Dan's Review: "Assassin's Creed" is a big, hot mess
Michael Fassbender in Assassin’s Creed - © 2016 - 20th Century Fox.
Assassin’s Creed (20th Century Fox)
Rated PG-13 for intense sequences of violence and action, thematic elements and brief strong language.
Starring Michael Fassbender, Marion Cotillard, Jeremy Irons, Brendan Gleeson, Charlotte Rampling, Michael Kenneth Williams, Denis Ménochet, Ariane Labed, Khalid Abdalla, Essie Davis, Matias Varela, Callum Turner, Carlos Bardem, Javier Gutiérrez, Hovik Keuchkerian.
Written by Michael Lesslie, Adam Cooper and Bill Collage, based on the Assassin's Creed video games by Ubisoft.
Directed by Justin Kurzel.
Movies based on video games usually don’t turn out so well. The biggest hurdle is usually the problem of translating a truly interactive experience into a film narrative. In other words, the appeal of video games is the concept of controlling the outcome. Some games even let you decide multiple outcomes (choosing to be a villain or a hero being the most common). Rarely has a video game ever been wildly successful. The lone exception might be the Resident Evil series, which seems to make just enough money to keep the movie franchise alive, despite never topping any box office metric. Assassin’s Creed, a new film based on the wildly successful video game of the same name hits theaters this holiday weekend. Could it buck the trend of “video game movie “flops?
Michael Fassbender plays Callum Lynch, a career criminal rescued from execution by the Madrid-based Abstergo Corporation, led by Rikkin (Jeremy Irons) and his daughter Sophia (Marion Cottillard), who heads the “Animus” technology project. The Animus is a time travel device that enables descendants to live the experiences of their long dead ancestors. Callum is a direct descendant of Aguilar de Nerha an assassin who lived during the Spanish Inquisition in the 15th Century. Other descendants (natural killers as well) are also brought to the Abstergo lab for testing the in the animus. As Callum transports back in time, he learns the traits of the assassins, a group sworn to combat the evil Templars, a religious/militaristic cabal intent on gaining power through domination. The Templars seek to obliterate the assassins and obtain Eve’s apple, which will give them the power to eliminate free choice from all mankind. As Callum spends more time with the assassins, he becomes sympathetic to their cause. He also discovers that Rikkin’s corporation is a contemporary extension of the Templars, and that they are using him to get the apple for their own modern day domination over free will. Callum and the other assassin descendants must band together to stop Rikkin and the Templars from achieving their goals.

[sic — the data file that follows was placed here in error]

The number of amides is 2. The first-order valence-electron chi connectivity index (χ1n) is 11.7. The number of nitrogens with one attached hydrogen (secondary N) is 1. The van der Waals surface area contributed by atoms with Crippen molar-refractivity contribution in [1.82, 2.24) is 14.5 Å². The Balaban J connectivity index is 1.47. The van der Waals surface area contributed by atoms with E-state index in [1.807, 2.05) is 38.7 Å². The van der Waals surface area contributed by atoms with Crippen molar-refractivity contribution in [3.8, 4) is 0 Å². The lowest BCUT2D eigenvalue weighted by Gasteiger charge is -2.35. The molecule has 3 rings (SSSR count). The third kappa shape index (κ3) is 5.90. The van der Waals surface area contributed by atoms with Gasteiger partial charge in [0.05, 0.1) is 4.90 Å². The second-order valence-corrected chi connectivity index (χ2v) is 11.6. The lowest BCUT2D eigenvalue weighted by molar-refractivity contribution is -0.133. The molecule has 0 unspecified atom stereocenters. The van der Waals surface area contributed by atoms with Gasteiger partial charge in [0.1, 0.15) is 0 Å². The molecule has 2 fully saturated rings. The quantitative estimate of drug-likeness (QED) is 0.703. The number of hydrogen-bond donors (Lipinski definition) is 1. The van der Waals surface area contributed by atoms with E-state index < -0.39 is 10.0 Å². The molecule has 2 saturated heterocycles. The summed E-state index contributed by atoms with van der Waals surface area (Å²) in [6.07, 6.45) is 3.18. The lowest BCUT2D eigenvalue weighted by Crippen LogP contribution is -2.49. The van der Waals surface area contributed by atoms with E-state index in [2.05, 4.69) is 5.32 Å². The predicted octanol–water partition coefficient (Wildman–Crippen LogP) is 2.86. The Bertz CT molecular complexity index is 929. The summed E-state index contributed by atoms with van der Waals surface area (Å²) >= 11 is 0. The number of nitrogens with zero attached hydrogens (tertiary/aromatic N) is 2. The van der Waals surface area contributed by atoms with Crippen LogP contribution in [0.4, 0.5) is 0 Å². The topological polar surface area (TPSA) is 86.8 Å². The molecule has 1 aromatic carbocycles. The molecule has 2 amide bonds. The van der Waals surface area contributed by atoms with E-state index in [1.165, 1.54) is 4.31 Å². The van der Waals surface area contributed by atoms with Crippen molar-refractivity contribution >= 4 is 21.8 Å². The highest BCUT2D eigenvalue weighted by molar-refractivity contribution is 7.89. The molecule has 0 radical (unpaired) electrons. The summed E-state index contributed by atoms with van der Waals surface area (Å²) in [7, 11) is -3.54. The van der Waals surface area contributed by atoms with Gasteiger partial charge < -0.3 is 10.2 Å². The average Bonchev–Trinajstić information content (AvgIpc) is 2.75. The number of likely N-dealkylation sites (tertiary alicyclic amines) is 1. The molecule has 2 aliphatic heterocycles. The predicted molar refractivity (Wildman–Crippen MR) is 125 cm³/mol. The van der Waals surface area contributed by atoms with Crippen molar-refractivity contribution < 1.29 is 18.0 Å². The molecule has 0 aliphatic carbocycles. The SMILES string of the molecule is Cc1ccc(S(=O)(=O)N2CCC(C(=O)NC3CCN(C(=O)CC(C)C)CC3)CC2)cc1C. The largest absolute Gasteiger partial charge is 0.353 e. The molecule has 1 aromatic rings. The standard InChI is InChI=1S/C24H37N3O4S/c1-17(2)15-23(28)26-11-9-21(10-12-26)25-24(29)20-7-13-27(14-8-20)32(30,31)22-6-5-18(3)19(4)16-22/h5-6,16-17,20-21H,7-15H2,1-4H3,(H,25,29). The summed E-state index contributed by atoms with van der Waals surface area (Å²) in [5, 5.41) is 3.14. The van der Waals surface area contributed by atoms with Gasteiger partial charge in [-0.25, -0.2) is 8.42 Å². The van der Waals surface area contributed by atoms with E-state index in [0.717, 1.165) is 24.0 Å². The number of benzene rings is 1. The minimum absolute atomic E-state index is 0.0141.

Assassin’s Creed is a confusing and disjointed film, navigating through a lot of themes and plot holes, embedded in an all-out fight movie. For gamers, this kind of narrative may be frustrating, since the action (ironically) leaves them with no choice regarding the outcome. Fassbender gives a performance the covers all the action and brooding killer personality you’d expect from a movie about an assassin, but nothing more than we’ve already seen from him in the X-Men franchise. There is some intense action and decent fight choreography in the movie, but not enough to run out and pay a full price admission.
These flaws doom Assassin’s Creed to the scrap heap of other flops based on video games, like Prince of Persia, Super Mario Brothers, Need for Speed, Tomb Raider, Mortal Kombat, etc., etc., etc…).
Do yourself a favor and keep on gaming.
Assassin's Creed Trailer